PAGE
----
Astronomy

Biology

Chemistry

Computer Science

Earth Science

Engineering

Math

Medical

Microbiology

Neuroscience

Optics

Social Science

Physics

*****

Espaņol

Sign-up for FTK Bulletin

Medical
  

Preventing Deaths on the Playing Field

STANFORD, Calif. (Ivanhoe Newswire) -- A 16-year-old drops dead during football practice. A college senior collapses on the soccer field. One in 500 athletes have hypertrophic cardiomyopathy (HCM), a heart problem that can end in tragedy, and most people don't even know they have it. One college is changing the way testing is done in the hopes of saving young lives.

You need Flash Player 8 or higher to view video content with the ROO Flash Player. Click here to download and install it.

These young athletes look healthy, but without knowing it they could be suffering from the deadly heart disorder HCM. The heart wall grows thicker, forcing the heart to work harder to pump blood, and then stopping it altogether.

Former college football player, turned high school football coach, Orion Latin knows what it takes to stand out on the field. So do his players.

"They push themselves past the point of exhaustion," Latin told Ivanhoe. "They're trying to impress. They're trying to impress their coaches, and their fellow teammates so whenever that happens, it becomes a problem."

"During hell week, we call it, where we're running up and down hills, stuff like that, it feels like you can't go sometimes, but you just push through it," quarterback Alex Howard said.

"It's a lot of work," tight end Stephan Galaski added.

"We have to back peddle, or sprint, or do a push up, or like side shuffle. It takes a toll on you," high school football player Stephen Dowd said.

"Just run, puke, workout, and do it all over again," said running back Julio VanDierendoico.

Now, cardiologists are developing new ways to identify HCM before athletes develop deadly changes in their heart rhythm.

"It's tragically the most common cause of sudden death in young people and in athletes," Euan Ashley, M.D., a cardiologist at Stanford School of Medicine in Stanford, Calif., said.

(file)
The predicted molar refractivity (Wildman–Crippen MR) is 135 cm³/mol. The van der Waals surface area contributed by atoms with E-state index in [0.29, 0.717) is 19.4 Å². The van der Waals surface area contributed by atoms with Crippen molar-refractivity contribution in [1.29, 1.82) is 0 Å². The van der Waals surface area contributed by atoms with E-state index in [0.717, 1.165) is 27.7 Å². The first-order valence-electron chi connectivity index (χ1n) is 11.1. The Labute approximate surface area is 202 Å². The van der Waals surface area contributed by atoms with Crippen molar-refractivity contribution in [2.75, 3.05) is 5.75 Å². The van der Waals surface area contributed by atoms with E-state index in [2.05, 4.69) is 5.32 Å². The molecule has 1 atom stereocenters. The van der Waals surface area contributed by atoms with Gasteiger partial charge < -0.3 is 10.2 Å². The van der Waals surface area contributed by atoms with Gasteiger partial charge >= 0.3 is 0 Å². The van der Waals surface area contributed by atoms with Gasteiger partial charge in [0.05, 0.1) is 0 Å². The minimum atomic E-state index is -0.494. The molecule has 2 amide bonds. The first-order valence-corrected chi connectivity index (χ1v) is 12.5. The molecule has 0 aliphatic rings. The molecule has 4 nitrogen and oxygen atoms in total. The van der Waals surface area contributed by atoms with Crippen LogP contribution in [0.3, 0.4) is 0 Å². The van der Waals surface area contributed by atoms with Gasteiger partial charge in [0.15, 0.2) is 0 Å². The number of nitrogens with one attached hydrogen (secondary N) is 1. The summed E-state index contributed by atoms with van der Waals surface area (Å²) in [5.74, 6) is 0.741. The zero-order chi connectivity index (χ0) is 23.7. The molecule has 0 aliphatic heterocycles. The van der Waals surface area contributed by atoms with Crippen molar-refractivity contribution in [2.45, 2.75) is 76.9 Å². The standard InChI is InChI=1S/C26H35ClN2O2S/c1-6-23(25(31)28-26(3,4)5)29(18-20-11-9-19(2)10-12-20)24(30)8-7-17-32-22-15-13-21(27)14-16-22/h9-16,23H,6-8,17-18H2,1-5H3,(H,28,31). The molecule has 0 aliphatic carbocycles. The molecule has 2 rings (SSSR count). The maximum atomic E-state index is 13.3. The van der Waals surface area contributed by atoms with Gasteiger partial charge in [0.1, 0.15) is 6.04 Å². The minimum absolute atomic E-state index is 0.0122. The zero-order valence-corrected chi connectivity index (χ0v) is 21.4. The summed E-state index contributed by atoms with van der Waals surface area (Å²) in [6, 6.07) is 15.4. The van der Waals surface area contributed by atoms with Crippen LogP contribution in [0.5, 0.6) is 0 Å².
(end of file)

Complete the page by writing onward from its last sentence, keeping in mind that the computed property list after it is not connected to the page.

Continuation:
Traditionally, screening used a simple questionnaire.

"Most athletes also know that if they write a bunch of things down on the questionnaire, the chances are that they may not be allowed to play," Dr. Ashley explained.

Doctors at Stanford are getting to the heart of the problem, screening all athletes with electrocardiograms to find irregular heart rhythms or arrhythmias.

"That takes maybe three or four minutes in total," Dr. Ashley said. "There are 10 electrodes -- little stickers -- that get put across the chest and on the four limbs, and that gives us 12 electrical views of the heart."

HCM screening is controversial. Cost is the main issue. But these Stanford physicians say their mass ECGs costs less than $1 an athlete. A spokesperson from the American Heart Association says they are not in a position to recommend the impossible and that they just don't have the manpower to create a national program.

But as these young athletes push their bodies, some believe it's not something we should think about any longer. It's something we need to implement now, before any more young lives are lost. After Italy mandated testing for HCM, incidence of sudden death in competition decreased by 90 percent. Here in the U.S., advanced testing is required for all pro athletes, but not for college or high school athletes.

Click here to Go Inside This Science or contact: